5. @prospective, which dls section were you enrolled in? What are the reps of the different DLS sections? I'm assuming something like crim/fam would be solid, whereas university affairs would be neglected?
  6. I ranked advanced contracts, so it's an option (I wonder if I can do a research paper on marriage contracts, that would be interesting)! Unfortunately, I didn't rank it too high, so I might not get it (no big deal though, I like all my possible clsss schedules that Cognomos gave so maybe it's win-win?). I would also love to do trial ad and DLS, but I'll save them for 3L! Thanks for the reccs!
  7. @Glaedr Are you able to estimate the average salaries between different practice areas, controlling for year of call?
  8. The law also changes across jurisdictions, so textbooks are not standardized in that regard. Profs at TRU may use a textbook with relatively more BC case law, while profs at U of A may use a textbook with relatively more AB case law. However, maybe with something like Criminal law (where the law is governed by a common code across Canada and there is a lot of binding SCC cases across jursidictions - you'll learn about vertical stare decisis in 1L), you can buy Roach's textbook and you'll probably be safe. EDIT: I agree with @BlockedQuebecois' response below.
  9. Conversely, I feel like my ambition decreased after I got into law school, in particular after striking out of the 1L recruit. Just like many law students, I am goal-oriented and naturally was swept into the whole mentality of applying to the biggest law firms that were hiring in 1L. I guess it stemmed from not "losing steam" since high school - everything was "go, go, go" and I never really had a big enough failure/rejection that made me take stock of my intentions. Constant success is like a train that keeps going, with new tracks laid down with every new opportunity acquired (where is the train going? I don't know, but my shiny train is going faster and further than my peers, so I must be doing something right). I definitely had severe tunnel vision during the 1L recruit and getting those post-interview rejections felt like reaching the end of the tunnel and being kicked off the train that I was so used to. However, it also felt like getting kicked onto an open field. Sure, I can try to get back on the train again next year (hopefully with a clearer understanding as to why I am on the train), but I also now realize that there is no harm in staying out in the field for a while, even if it's off-track, to see what other paths are out there. I might even smell some roses for a change.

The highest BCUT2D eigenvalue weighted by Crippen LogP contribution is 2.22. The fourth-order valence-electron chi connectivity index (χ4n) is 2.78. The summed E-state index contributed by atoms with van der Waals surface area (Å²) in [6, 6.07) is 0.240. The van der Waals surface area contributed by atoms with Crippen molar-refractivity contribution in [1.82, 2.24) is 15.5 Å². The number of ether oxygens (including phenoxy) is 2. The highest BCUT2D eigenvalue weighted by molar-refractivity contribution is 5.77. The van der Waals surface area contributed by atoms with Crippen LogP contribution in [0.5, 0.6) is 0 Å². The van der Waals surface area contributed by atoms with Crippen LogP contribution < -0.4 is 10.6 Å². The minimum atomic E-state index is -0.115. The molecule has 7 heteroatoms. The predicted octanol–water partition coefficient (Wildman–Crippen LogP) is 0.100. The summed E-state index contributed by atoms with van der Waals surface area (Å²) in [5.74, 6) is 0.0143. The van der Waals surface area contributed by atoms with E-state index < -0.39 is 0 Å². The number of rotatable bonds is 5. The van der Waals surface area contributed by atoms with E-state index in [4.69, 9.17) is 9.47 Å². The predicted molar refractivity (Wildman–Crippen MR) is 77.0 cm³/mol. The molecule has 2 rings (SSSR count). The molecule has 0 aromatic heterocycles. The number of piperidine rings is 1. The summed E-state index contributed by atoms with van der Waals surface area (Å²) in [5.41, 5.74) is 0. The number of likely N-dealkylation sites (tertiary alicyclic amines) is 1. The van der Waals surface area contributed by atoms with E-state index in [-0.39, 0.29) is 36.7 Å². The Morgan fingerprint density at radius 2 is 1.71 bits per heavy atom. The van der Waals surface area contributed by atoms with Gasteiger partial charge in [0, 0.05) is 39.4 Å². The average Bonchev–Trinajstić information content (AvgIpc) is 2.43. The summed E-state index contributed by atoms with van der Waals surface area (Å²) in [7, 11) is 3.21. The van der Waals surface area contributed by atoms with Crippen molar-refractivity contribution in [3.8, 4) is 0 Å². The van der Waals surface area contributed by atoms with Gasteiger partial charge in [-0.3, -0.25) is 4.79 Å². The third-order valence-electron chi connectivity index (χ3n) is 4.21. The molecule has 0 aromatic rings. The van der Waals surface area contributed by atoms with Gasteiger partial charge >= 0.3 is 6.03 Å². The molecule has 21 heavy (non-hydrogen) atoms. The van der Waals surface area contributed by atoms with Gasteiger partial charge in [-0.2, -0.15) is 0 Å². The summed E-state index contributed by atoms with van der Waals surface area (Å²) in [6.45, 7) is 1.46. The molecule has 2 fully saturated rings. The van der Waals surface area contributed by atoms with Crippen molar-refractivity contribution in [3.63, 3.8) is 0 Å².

10. I believe this. A similar thing happened to me (not during a 1L interview though). I would not necessarily say that the tone of questioning was hostile, but it made me realize that some lawyers will definitely be grilling me harder because of the school I come from.
  11. When you say want to go into malpractice, do you mean you aspire to argue medical malpractice or professional negligence cases? If so, those cases fall under insurance/civil litigation and I'm not sure if there is any specific law school that is considered "the best school" for aspiring litigators. Maybe UOttawa since they apparently have a really great mooting program? But it's not like you can't become a competitive candidate if you attend another law school.